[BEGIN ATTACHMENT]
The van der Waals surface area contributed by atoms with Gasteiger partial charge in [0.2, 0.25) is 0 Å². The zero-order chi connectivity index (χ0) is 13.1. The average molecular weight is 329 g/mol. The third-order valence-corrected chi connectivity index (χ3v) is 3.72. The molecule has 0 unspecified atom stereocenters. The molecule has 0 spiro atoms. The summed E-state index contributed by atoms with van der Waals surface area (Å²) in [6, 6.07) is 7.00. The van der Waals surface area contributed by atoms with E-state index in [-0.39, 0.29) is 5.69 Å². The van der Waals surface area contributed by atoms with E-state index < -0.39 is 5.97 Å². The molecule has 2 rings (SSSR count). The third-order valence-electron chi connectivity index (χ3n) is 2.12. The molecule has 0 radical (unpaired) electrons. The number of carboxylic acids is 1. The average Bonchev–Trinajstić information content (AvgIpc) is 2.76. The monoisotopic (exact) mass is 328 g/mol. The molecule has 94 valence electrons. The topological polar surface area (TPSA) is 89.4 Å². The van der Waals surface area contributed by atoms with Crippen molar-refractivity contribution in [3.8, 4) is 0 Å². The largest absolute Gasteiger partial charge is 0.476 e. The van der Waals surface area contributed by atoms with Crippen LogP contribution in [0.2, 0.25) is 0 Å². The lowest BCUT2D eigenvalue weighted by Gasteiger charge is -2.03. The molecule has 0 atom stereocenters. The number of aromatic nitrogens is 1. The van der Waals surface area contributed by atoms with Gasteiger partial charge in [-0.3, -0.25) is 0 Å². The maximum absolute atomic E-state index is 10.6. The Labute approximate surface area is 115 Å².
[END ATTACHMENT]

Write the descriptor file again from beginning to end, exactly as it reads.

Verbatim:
The van der Waals surface area contributed by atoms with Gasteiger partial charge in [0.2, 0.25) is 0 Å². The zero-order chi connectivity index (χ0) is 13.1. The average molecular weight is 329 g/mol. The third-order valence-corrected chi connectivity index (χ3v) is 3.72. The molecule has 0 unspecified atom stereocenters. The molecule has 0 spiro atoms. The summed E-state index contributed by atoms with van der Waals surface area (Å²) in [6, 6.07) is 7.00. The van der Waals surface area contributed by atoms with E-state index in [-0.39, 0.29) is 5.69 Å². The van der Waals surface area contributed by atoms with E-state index < -0.39 is 5.97 Å². The molecule has 2 rings (SSSR count). The third-order valence-electron chi connectivity index (χ3n) is 2.12. The molecule has 0 radical (unpaired) electrons. The number of carboxylic acids is 1. The average Bonchev–Trinajstić information content (AvgIpc) is 2.76. The monoisotopic (exact) mass is 328 g/mol. The molecule has 94 valence electrons. The topological polar surface area (TPSA) is 89.4 Å². The van der Waals surface area contributed by atoms with Crippen molar-refractivity contribution in [3.8, 4) is 0 Å². The largest absolute Gasteiger partial charge is 0.476 e. The van der Waals surface area contributed by atoms with Crippen LogP contribution in [0.2, 0.25) is 0 Å². The lowest BCUT2D eigenvalue weighted by Gasteiger charge is -2.03. The molecule has 0 atom stereocenters. The number of aromatic nitrogens is 1. The van der Waals surface area contributed by atoms with Gasteiger partial charge in [-0.3, -0.25) is 0 Å². The maximum absolute atomic E-state index is 10.6. The Labute approximate surface area is 115 Å².